Adult hypertrophic pyloric stenosis in the form of focal pyloric hypertrophy is an uncommon but a well-established lesion. In most cases, clinical findings suggest malignancy, and despite advances in imaging techniques, preoperative diagnosis is difficult. Herein, an example of focal pyloric hypertrophy is presented with a review of the literature to emphasize the clinicopathological characteristics of this lesion. Read More

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February 2020

The spectrum of self inflicted injuries managed at a major trauma centre in South Africa.

S Afr J Surg 2019 Jun;57(2):65

Department of Surgery, University of the Witwatersrand, Johannesburg, South Africa and Department of Surgery, University of KwaZulu Natal, Durban, South Africa.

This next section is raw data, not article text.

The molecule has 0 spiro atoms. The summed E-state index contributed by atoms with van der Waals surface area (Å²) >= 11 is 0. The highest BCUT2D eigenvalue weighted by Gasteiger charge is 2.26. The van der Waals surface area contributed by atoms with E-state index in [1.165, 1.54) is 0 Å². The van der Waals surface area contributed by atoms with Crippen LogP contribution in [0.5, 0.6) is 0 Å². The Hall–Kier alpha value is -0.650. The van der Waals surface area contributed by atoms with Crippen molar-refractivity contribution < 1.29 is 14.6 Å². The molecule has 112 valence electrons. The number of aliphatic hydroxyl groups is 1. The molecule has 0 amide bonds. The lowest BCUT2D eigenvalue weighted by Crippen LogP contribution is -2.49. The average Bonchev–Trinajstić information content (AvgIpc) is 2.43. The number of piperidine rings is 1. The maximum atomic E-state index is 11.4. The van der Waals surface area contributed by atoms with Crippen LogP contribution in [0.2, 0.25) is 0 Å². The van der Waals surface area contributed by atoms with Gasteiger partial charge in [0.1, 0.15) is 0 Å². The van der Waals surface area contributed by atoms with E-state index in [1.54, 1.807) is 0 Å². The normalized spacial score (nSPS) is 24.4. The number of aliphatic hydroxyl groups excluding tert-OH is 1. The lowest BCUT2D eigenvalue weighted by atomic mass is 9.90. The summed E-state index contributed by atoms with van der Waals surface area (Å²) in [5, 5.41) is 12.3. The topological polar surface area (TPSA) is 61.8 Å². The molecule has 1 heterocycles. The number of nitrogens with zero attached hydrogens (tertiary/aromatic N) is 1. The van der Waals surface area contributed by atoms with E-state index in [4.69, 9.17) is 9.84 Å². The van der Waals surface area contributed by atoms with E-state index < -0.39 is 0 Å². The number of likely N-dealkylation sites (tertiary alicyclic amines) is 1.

Background: Infantile hypertrophic pyloric stenosis (IHPS) is the thickening of both muscle layers of the pylorus and is most commonly found in first-born males. It usually presents with projectile, non-bilious vomiting. Late presentation leads to severe dehydration and malnutrition with deranged serum-electrolytes and acid-base imbalance delaying treatment and prolonging hospital stay. Read More

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Milk vomiting or regurgitation in the first 3 months of life: Something old-something new.

Authors:
Ian M Rogers

J Pediatr Surg 2019 Nov 18;54(11):2461-2463. Epub 2019 May 18.

46 Whitburn Road, Cleadon, Tyne and Wear SR67QS, United Kingdom. Electronic address: